Where Are They Now? Kristen McClellan ’12 (ILR)
As the Leland C. and Mary M. Pillsbury Institute for Hospitality Entrepreneurship (PIHE) celebrates its 15th anniversary, we’re asking alumni to share their journeys and recollections.
Users of the system step into a booth, select an SPF and enter their height; 10 seconds later, they are covered with a fine mist of sunscreen from head to toe. The device’s spray nozzles eliminate uneven tans and reduce the risks of sunburn and skin damage.
SnappyScreen’s proprietary sunscreen, SNAP Sun Safe, is one of the few on the market that is oxybenzone-free, paraben-free, reef-safe and does not stain clothing.
SnappyScreen was born on a family vacation after her senior year in high school, when McClellan watched her sister laboriously apply sunscreen and still end up with a blotchy tan. “I thought, ‘there’s got to be a better way,’” she said.
In researching the matter, she learned that although sunscreen sales continue to soar, more people develop skin cancer than all other cancers combined. The reason: Just one-third of users apply the product correctly.
McClellan debuted her concept for SnappyScreen in an eLab elevator pitch competition during her freshman year. She went on to build three prototypes and spent her time at Cornell “figuring out what SnappyScreen would become.”
When she realized its potential as a hotel amenity, she sought out the Pillsbury Institute.
She ran her first trials at the Aruba Marriott the summer before her senior year, thanks to interest from hospitality developer and investor Kenny Blatt ’81, whom she met through the institute. “We saw over 400 people use it in four days,” she recalled. “It was then that I knew I wanted to take this on full time after graduating.”
A few years later, as she was looking to test out the company’s first custom device, the institute was there for her again — connecting her with George Markantonis, then president and managing director of Kerzner International’s Atlantis Paradise Island. “I lived there for three to four months and watched people use the device to learn what we needed to do next.”
“The Pillsbury Institute has been a huge part of our journey — giving us invaluable access to industry leaders so that we could learn about customer needs and refine our technology,” said McClellan, who is now an Entrepreneur in Residence.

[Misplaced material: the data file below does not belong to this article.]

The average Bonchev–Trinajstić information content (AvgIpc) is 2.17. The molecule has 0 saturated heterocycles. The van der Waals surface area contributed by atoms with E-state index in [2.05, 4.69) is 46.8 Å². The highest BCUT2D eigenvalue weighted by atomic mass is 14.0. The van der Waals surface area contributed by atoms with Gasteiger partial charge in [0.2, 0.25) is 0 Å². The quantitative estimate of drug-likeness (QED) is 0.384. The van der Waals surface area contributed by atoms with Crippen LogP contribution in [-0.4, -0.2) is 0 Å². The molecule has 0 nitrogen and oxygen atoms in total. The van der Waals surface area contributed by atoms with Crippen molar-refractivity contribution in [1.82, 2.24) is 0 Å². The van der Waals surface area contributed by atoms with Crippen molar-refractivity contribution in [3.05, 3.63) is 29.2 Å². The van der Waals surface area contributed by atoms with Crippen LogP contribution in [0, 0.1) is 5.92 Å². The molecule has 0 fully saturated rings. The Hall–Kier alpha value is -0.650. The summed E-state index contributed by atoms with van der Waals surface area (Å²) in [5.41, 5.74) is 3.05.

After the pandemic struck, the business — then known as SnappyScreen Inc. — pivoted.
“We had begun to see the sunscreen booths as vehicles of experiential retail that created demand for our sunscreen,” she said. “When hotels closed, we leaned into our product line and started selling the sunscreen direct-to-consumer for the first time.”
They also created SNAP Clean Hands, a line of touchless mist sanitizers with luxury fragrances.
SNAP Sun Safe and SNAP Clean Hands are now sold at over 2,000 storefronts. “We also have over 45,000 customers online, along with our hotel clients,” McClellan said. “We’ve gone from being a sunscreen booth business to a sunscreen business to a wellness brand.”
That brand, launched as SNAP Wellness in 2021, caught the attention of both Ellen DeGeneres, who requested custom product bags for her “Be Kind” subscription box, and Oprah’s Favorite Things, which included SNAP Clean Hands among its holiday gift ideas. The latter led to additional coverage — on “Good Morning America,” “The View” and “Live With Kelly and Ryan.”
“A big part of our storyline has been the element of surprise,” McClellan said.
On being “an entrepreneurial kid”: I had a day camp in my backyard and made $1,000 a week as a 12-year-old. I was always up to something.
On being an Entrepreneur in Residence (EIR): It’s exciting to see how many students are bringing new ideas to our industry. Having mentors from the Pillsbury Institute was such an integral part of SnappyScreen’s growth, and I hope to be able to provide that same guidance and opportunity to students as an EIR.
On being named to the Forbes 30 Under 30 Class of 2019: It was a lifelong bucket list item. When I meet other honorees working on their passions, it reminds me of the kind of energy I found at the Pillsbury Institute. I’m constantly impressed with my peers on the list. It is so helpful to have a community of fellow entrepreneurs who understand the highs and lows of building a business and together share what has worked throughout our journey.
If you’re an alum, where are you now? Tell us — we’d love to know! Email program manager Michelle Ciaschi at MLC296@cornell.edu.